Most employees know that or colleagues is illegal. However, when sexual harassment comes from a third party, such as a vendor or a client, it is not uncommon for the victim to feel confused about the legality or liability of the situation. Just like sexual harassment that comes from a worker’s colleague, sexual harassment from a client or other third party is illegal. Moreover, if the employee’s company does not take steps to address the harassment, it may be liable for the employee’s damages.
Employers May be Liable for Damages
A sexual harassment victim can suffer a worsened mental or physical health state, which can cause them to face medical bills and lost wages from having to stay home from work. This can also impact their opportunities for advancement. When an employer does not take the necessary steps to protect its employees from sexual harassment, it may be liable for these damages.
How to Discuss Sexual Harassment with an Employer
When an employee faces sexual harassment from a client or another third party, he or she should address the incident with their supervisor as soon as possible. The employee should also file a report detailing the harassment with Human Resources.
During their discussion, the employee should also remind the employer of their responsibility to protect workers from sexual harassment. The employee should also truthfully discuss how the harassment made them feel and provide concrete examples of the harassment from the third party. Evidence to support their position can include noted face-to-face incidents with the third party and printed emails, messages, and transcripts of phone calls where sexual harassment occurred.
Employers’ Responsibility When an Employee Faces Sexual Harassment
After receiving a complaint of sexual harassment from a worker, the supervisor might discuss the issue with the third party directly. He or she should also take action to prevent the harassment from happening again. This may involve reassigning the worker to another account, requiring future meetings with the third party to take place at the company’s location, or even terminating the company’s relationship with the third party. Despite the saying, “the customer is always right,” the customer does not have the right to sexually harass employees.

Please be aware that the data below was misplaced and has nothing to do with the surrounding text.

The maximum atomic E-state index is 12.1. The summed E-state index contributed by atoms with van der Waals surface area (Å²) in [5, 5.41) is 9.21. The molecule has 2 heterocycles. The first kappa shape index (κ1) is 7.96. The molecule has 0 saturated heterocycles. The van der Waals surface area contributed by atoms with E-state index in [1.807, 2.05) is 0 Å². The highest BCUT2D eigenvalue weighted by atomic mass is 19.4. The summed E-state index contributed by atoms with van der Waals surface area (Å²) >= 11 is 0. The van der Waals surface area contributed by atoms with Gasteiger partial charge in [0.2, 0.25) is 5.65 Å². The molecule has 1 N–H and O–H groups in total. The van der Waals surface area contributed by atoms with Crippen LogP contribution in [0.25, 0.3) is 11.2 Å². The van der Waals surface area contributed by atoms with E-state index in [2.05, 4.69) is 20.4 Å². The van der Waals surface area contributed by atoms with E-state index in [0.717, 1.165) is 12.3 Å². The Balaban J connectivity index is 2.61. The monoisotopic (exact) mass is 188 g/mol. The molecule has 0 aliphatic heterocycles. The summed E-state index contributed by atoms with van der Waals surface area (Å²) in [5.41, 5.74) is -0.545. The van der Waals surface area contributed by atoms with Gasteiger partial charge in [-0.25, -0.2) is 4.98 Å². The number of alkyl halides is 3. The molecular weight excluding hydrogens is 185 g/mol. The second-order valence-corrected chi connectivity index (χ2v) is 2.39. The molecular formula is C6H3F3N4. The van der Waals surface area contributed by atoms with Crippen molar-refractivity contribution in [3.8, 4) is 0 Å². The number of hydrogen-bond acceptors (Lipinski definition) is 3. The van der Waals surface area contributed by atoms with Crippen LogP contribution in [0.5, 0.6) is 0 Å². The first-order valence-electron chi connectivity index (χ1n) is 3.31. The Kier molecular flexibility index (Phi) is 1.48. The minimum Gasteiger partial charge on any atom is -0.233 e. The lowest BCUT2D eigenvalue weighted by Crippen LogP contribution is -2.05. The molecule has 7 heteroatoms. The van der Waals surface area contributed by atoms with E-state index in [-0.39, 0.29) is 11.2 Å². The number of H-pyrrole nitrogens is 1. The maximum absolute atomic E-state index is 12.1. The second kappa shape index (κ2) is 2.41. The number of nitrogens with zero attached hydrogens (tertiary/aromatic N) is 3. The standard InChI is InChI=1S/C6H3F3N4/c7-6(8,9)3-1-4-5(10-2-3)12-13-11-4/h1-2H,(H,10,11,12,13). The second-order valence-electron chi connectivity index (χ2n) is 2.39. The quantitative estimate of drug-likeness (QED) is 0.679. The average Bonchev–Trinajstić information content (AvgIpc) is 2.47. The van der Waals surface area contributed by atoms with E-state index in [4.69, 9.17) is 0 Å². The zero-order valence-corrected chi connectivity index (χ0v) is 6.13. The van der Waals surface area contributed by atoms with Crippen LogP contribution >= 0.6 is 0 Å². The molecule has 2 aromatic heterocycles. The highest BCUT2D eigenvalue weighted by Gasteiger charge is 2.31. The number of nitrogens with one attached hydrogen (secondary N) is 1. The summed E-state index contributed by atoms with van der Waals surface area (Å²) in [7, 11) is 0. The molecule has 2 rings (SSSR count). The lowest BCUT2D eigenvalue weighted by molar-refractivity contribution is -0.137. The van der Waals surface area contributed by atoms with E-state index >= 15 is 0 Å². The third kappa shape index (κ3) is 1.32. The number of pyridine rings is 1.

If an employer does not act to protect the employee from further harassment, the employee may file a sexual harassment claim with the Equal Employment Opportunity Commission (EEOC). This is the federal agency tasked with enforcing the United States’ employment laws and investigating claims of harassment and other employment law violations. Following its investigation, the EEOC may facilitate a settlement between the company and the employee to compensate them for their damages. If this does not adequately resolve the issue, the victim has the right to seek the legal assistance of a sexual harassment lawyer in Philadelphia.
Bucks County Sexual Harassment Lawyers at Sidney L. Gold & Associates P.C. Represent Sexual Harassment Victims Seeking Compensation
If you have experienced a hostile work environment due to a client or other predator, you have the right to take action and seek compensation for your resulting damages through a sexual harassment claim or lawsuit. To learn more about your rights and how to address issues of workplace harassment, complete our online contact form or call 215-569-1999 to arrange a free consultation with a Bucks County sexual harassment lawyer at Sidney L. Gold & Associates P.C. Our office is located in Philadelphia and we work with clients from Pennsylvania and New Jersey.